The tragedy known as the Triangle Shirtwaist Fire marked a turning point in the development of the labor movement in the United States.
Because many of the victims were just teenagers, the fire that killed 146 young workers has the potential to hold great interest for young readers. This effort focuses primarily on the Gilded Age’s economic expansion and decadence, immigration, and the labor movement that emerged to protect workers from the extreme exploitation that arose during the era. Although it includes the stories of several young workers who either survived or were victims of the fire, just three chapters describe the conflagration and its aftermath. Readers seeking a book that focuses on it should look elsewhere. The tone is often casual, often characterized by comments such as “Mechanized factory work paid squat” and describing horse manure accumulating in “big poop piles.” (“Poop” occurs frequently.) The book is marred by both poor research and poor writing. Booker T. Washington is incorrectly identified as founder of the NAACP, and noted photographer Lewis Hine (who spent years documenting child workers) is introduced thus: “a reporter by the name of Lewis Hine reported a story of kids who worked on farms.” There are few photographs. Sophisticated readers interested in the fire would do better to read David Von Drehle’s book for adults Triangle: The Fire That Changed America (2003).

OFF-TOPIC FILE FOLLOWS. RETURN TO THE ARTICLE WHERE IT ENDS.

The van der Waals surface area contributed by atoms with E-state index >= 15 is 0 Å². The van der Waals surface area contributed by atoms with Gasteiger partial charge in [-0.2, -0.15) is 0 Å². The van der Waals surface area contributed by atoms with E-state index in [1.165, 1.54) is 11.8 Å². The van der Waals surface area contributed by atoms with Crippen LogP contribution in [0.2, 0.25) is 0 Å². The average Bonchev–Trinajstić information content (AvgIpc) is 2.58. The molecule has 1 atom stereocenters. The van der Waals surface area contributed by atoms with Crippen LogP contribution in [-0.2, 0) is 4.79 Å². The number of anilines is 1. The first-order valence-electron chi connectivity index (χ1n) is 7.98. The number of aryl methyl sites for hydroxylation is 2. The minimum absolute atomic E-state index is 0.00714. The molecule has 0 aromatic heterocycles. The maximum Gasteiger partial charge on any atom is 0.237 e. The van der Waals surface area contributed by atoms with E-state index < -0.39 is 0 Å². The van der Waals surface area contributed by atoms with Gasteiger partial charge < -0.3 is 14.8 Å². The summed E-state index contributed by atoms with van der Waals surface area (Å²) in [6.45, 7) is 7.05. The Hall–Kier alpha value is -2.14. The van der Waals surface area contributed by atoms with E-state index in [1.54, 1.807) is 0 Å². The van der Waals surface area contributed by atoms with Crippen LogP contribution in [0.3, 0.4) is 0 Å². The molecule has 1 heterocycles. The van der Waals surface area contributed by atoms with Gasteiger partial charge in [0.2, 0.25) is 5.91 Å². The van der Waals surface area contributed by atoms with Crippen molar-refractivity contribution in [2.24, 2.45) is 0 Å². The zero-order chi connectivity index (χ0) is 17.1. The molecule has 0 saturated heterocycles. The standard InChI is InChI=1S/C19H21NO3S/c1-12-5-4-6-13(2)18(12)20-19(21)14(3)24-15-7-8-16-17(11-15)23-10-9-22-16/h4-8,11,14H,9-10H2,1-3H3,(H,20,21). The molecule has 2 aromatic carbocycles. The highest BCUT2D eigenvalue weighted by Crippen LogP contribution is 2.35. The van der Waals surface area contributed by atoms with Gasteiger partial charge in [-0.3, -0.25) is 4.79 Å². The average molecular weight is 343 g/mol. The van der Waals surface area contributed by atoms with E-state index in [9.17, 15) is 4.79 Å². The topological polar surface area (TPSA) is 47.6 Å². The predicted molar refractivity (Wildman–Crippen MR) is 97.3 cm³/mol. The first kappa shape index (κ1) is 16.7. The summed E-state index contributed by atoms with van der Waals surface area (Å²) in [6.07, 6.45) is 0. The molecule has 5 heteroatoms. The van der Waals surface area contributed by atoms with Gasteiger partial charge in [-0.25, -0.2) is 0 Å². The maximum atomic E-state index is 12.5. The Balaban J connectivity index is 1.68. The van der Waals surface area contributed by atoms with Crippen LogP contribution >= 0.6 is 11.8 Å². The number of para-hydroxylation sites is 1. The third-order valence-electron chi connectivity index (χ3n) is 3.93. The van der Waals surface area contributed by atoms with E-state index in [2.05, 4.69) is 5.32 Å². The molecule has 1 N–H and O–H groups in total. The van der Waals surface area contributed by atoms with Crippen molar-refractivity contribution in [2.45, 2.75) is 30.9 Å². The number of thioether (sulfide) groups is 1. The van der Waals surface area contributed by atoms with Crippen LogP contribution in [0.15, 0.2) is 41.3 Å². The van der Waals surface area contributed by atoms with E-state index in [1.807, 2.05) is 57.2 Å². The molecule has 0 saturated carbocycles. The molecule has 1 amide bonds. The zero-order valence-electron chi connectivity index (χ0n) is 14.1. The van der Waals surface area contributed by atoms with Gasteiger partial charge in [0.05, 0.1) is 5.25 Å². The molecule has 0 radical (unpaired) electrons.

Neither fully accurate nor especially engaging. (Nonfiction. 12-18)